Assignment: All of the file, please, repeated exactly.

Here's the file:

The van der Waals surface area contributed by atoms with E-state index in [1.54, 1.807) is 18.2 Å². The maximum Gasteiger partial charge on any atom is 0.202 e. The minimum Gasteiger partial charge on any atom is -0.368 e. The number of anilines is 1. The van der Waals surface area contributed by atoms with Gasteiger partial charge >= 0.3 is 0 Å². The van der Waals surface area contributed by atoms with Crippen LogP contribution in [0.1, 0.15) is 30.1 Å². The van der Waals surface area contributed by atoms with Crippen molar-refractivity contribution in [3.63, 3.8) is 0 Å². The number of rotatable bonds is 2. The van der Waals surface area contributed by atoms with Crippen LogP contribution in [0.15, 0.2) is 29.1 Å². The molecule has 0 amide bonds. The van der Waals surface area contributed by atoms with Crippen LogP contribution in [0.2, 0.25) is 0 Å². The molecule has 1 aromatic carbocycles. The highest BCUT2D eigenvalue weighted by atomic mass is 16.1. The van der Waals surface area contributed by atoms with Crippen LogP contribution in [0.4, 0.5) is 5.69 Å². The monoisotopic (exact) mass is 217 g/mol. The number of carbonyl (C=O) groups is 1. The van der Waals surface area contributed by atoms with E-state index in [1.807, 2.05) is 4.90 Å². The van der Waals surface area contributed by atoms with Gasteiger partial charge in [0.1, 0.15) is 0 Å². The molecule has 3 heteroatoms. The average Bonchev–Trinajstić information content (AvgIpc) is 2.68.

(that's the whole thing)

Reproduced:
The van der Waals surface area contributed by atoms with E-state index in [1.54, 1.807) is 18.2 Å². The maximum Gasteiger partial charge on any atom is 0.202 e. The minimum Gasteiger partial charge on any atom is -0.368 e. The number of anilines is 1. The van der Waals surface area contributed by atoms with Gasteiger partial charge >= 0.3 is 0 Å². The van der Waals surface area contributed by atoms with Crippen LogP contribution in [0.1, 0.15) is 30.1 Å². The van der Waals surface area contributed by atoms with Crippen molar-refractivity contribution in [3.63, 3.8) is 0 Å². The number of rotatable bonds is 2. The van der Waals surface area contributed by atoms with Crippen LogP contribution in [0.15, 0.2) is 29.1 Å². The molecule has 0 amide bonds. The van der Waals surface area contributed by atoms with Crippen LogP contribution in [0.2, 0.25) is 0 Å². The molecule has 1 aromatic carbocycles. The highest BCUT2D eigenvalue weighted by atomic mass is 16.1. The van der Waals surface area contributed by atoms with Crippen LogP contribution in [0.4, 0.5) is 5.69 Å². The monoisotopic (exact) mass is 217 g/mol. The number of carbonyl (C=O) groups is 1. The van der Waals surface area contributed by atoms with E-state index in [1.807, 2.05) is 4.90 Å². The van der Waals surface area contributed by atoms with Gasteiger partial charge in [0.1, 0.15) is 0 Å². The molecule has 3 heteroatoms. The average Bonchev–Trinajstić information content (AvgIpc) is 2.68.